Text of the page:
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Fulfilling the Promise of Systems Integration: Ensuring the Rights of Children and Families. Presented by: Pat Arthur, National Center for Youth Law Brent Pattison, TeamChild Anne Lee, TeamChild. Presentation Overview.

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fulfilling the promise of systems integration ensuring the rights of children and families

Fulfilling the Promise of Systems Integration: Ensuring the Rights of Children and Families

Presented by:

Pat Arthur, National Center for Youth Law

Brent Pattison, TeamChild

Anne Lee, TeamChild

presentation overview
Presentation Overview
  • Highlight essential federal laws establishing the rights of children and families in education, child welfare, and health care.
  • Identify practical and legal barriers to navigating systems.
  • Delve into potential unintended consequences of system collaboration from a child and family perspective.
  • Explore ways to measure effectiveness of our efforts consistent with the legal rights and needs of children and families.
sources of authority defining rights for children in multi systems coordination
Sources of Authority Defining Rights for Children in Multi-Systems Coordination
  • State and federal constitutions
  • State and federal statutes
  • Agency regulations
  • Agency directives and policy
  • Court decisions (case law)
  • Settlement orders/consent decrees
sources of authority defining rights for children in multi systems coordination4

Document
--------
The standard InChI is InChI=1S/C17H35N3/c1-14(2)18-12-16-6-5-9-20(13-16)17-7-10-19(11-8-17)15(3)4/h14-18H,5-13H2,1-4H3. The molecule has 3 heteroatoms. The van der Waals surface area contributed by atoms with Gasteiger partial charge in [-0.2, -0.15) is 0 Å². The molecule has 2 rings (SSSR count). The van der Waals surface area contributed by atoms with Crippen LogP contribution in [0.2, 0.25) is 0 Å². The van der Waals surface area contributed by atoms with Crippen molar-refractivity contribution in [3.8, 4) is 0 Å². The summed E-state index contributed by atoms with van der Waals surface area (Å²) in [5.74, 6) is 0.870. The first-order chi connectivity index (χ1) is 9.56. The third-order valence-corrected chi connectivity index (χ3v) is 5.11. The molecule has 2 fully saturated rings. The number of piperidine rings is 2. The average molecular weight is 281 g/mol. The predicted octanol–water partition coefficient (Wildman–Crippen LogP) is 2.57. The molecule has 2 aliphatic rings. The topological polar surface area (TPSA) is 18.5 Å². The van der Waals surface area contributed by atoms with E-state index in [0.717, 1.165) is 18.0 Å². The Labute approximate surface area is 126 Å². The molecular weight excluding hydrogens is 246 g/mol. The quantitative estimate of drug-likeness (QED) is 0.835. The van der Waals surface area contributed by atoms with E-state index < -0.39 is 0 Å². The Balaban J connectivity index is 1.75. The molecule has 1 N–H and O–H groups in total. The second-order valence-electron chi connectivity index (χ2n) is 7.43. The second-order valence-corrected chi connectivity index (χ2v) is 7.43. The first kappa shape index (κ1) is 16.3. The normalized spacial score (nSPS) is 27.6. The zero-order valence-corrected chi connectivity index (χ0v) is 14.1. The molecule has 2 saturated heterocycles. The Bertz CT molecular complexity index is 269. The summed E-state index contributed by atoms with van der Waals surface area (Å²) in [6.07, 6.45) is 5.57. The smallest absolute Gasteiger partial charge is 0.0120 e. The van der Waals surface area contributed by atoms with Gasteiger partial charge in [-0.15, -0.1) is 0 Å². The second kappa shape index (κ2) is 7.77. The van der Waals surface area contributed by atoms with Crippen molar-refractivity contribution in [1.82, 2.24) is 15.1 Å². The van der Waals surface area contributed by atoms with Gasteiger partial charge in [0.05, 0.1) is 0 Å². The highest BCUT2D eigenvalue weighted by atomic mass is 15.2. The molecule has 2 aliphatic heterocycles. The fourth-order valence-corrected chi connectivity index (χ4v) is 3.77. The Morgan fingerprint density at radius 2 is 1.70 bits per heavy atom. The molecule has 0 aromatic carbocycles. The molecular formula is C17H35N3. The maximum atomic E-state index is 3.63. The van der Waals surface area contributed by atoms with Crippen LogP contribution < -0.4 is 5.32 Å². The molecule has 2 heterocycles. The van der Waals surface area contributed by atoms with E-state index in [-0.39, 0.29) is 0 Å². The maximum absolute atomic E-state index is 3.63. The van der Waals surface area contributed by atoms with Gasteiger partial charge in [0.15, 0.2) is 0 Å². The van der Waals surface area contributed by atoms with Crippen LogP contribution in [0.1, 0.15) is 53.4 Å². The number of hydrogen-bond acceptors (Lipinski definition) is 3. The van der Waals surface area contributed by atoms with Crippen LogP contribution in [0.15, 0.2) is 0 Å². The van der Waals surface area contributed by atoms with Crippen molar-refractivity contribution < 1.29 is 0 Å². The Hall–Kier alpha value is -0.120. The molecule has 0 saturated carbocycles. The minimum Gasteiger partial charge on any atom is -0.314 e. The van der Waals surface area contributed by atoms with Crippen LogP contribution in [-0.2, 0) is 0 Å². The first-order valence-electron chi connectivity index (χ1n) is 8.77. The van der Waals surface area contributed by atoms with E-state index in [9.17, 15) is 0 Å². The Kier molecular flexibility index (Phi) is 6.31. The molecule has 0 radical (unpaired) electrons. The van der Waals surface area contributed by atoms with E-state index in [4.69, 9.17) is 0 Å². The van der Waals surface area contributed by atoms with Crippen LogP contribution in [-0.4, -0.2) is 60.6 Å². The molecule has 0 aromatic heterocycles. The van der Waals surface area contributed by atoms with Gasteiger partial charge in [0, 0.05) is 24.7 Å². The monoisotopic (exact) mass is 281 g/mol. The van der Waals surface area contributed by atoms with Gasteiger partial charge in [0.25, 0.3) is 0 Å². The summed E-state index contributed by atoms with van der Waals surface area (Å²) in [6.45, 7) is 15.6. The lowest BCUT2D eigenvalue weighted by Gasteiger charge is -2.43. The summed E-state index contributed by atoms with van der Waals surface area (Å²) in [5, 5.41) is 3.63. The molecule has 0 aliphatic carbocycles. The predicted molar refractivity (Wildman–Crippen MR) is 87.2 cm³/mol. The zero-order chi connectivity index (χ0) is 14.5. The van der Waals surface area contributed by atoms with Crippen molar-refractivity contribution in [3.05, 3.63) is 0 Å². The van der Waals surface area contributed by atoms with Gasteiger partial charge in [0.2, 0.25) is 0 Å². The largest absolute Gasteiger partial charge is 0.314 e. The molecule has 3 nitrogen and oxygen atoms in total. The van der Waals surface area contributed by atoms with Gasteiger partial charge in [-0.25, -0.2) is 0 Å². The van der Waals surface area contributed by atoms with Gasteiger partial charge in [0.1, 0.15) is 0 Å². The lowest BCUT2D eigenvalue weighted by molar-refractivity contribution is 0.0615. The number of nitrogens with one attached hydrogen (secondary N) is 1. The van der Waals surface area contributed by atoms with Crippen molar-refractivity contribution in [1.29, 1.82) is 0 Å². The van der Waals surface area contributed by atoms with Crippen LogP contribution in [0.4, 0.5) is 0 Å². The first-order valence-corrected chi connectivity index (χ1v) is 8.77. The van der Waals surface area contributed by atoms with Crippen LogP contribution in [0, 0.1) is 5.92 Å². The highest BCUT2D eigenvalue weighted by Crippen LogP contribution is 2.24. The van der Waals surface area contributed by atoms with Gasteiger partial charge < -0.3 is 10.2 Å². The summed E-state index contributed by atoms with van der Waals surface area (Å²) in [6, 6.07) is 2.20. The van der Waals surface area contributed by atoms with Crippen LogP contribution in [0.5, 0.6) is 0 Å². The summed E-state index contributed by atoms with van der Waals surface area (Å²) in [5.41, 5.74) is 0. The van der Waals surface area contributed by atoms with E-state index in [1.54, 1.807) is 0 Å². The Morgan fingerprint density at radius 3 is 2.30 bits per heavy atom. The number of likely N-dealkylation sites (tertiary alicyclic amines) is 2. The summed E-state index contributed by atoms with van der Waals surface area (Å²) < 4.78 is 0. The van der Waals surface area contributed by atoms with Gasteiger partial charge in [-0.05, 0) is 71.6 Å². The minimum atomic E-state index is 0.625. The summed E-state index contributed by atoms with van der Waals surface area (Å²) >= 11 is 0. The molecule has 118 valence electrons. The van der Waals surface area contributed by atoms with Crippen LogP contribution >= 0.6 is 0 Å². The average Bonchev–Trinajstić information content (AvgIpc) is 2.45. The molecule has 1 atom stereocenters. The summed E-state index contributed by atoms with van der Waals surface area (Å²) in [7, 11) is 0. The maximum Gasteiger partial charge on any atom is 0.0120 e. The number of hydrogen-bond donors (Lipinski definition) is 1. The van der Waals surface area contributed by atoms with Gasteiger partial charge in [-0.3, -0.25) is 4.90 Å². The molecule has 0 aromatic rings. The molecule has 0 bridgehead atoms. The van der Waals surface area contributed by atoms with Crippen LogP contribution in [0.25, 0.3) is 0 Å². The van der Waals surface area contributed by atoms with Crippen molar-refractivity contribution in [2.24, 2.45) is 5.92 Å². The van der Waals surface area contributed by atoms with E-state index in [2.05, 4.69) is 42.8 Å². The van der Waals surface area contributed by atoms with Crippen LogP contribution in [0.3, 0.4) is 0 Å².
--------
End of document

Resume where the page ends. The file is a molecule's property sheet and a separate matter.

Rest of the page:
Sources of Authority Defining Rights for Children in Multi-Systems Coordination
  • “State Plans” submitted to federal agencies responsible for administering federal programs
  • Interagency Agreements & Memoranda of Understanding
  • Contracts between providers and agencies
  • Individual treatment, education or case plans
key federal laws entitlements
Key Federal Laws & Entitlements
  • Medicaid
  • Early Periodic Screening, Diagnosis and Treatment (EPSDT)
  • Supplemental Security Income (SSI)
  • Workforce Investment Act (WIA)
key federal laws entitlements6
Key Federal Laws & Entitlements
  • Individuals with Disabilities Education Improvement Act (IDEA) (2004)
  • Section 504 of the Rehabilitation Act
  • McKinney Vento Homeless Education Act
  • Title II of the Americans with Disabilities Act (ADA)
key federal laws entitlements7
Key Federal Laws & Entitlements
  • Adoption Assistance and Child Welfare Act (AACWA) & the Adoption and Safe Families Act
  • Child Abuse Prevention and Treatment Act (CAPTA)